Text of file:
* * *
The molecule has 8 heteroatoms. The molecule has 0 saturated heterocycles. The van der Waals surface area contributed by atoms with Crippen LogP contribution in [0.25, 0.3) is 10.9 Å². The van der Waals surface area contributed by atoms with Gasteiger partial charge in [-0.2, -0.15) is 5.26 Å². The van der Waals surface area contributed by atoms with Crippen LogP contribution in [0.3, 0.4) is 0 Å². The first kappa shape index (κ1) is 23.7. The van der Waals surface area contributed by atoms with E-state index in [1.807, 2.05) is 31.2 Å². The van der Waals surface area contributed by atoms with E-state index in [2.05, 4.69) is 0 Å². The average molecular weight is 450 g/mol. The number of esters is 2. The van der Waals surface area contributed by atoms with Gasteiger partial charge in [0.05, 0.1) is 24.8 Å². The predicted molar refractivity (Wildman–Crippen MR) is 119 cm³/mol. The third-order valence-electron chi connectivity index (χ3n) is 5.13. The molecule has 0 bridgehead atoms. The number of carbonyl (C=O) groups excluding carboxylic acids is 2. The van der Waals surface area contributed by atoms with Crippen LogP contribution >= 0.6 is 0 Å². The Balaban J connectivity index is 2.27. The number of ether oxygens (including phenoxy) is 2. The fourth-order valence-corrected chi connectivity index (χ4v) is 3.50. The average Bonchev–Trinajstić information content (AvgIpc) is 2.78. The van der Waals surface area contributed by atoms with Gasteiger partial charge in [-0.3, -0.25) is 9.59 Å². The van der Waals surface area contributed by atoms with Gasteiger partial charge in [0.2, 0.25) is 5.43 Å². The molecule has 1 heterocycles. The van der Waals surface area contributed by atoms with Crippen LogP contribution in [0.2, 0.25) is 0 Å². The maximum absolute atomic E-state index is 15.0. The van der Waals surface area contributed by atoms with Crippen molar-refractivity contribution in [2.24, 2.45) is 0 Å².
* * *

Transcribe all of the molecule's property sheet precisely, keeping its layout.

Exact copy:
The molecule has 8 heteroatoms. The molecule has 0 saturated heterocycles. The van der Waals surface area contributed by atoms with Crippen LogP contribution in [0.25, 0.3) is 10.9 Å². The van der Waals surface area contributed by atoms with Gasteiger partial charge in [-0.2, -0.15) is 5.26 Å². The van der Waals surface area contributed by atoms with Crippen LogP contribution in [0.3, 0.4) is 0 Å². The first kappa shape index (κ1) is 23.7. The van der Waals surface area contributed by atoms with E-state index in [1.807, 2.05) is 31.2 Å². The van der Waals surface area contributed by atoms with E-state index in [2.05, 4.69) is 0 Å². The average molecular weight is 450 g/mol. The number of esters is 2. The van der Waals surface area contributed by atoms with Gasteiger partial charge in [0.05, 0.1) is 24.8 Å². The predicted molar refractivity (Wildman–Crippen MR) is 119 cm³/mol. The third-order valence-electron chi connectivity index (χ3n) is 5.13. The molecule has 0 bridgehead atoms. The number of carbonyl (C=O) groups excluding carboxylic acids is 2. The van der Waals surface area contributed by atoms with Crippen LogP contribution >= 0.6 is 0 Å². The Balaban J connectivity index is 2.27. The number of ether oxygens (including phenoxy) is 2. The fourth-order valence-corrected chi connectivity index (χ4v) is 3.50. The average Bonchev–Trinajstić information content (AvgIpc) is 2.78. The van der Waals surface area contributed by atoms with Gasteiger partial charge in [-0.3, -0.25) is 9.59 Å². The van der Waals surface area contributed by atoms with Gasteiger partial charge in [0.2, 0.25) is 5.43 Å². The molecule has 1 heterocycles. The van der Waals surface area contributed by atoms with Crippen LogP contribution in [0.2, 0.25) is 0 Å². The maximum absolute atomic E-state index is 15.0. The van der Waals surface area contributed by atoms with Crippen molar-refractivity contribution in [2.24, 2.45) is 0 Å².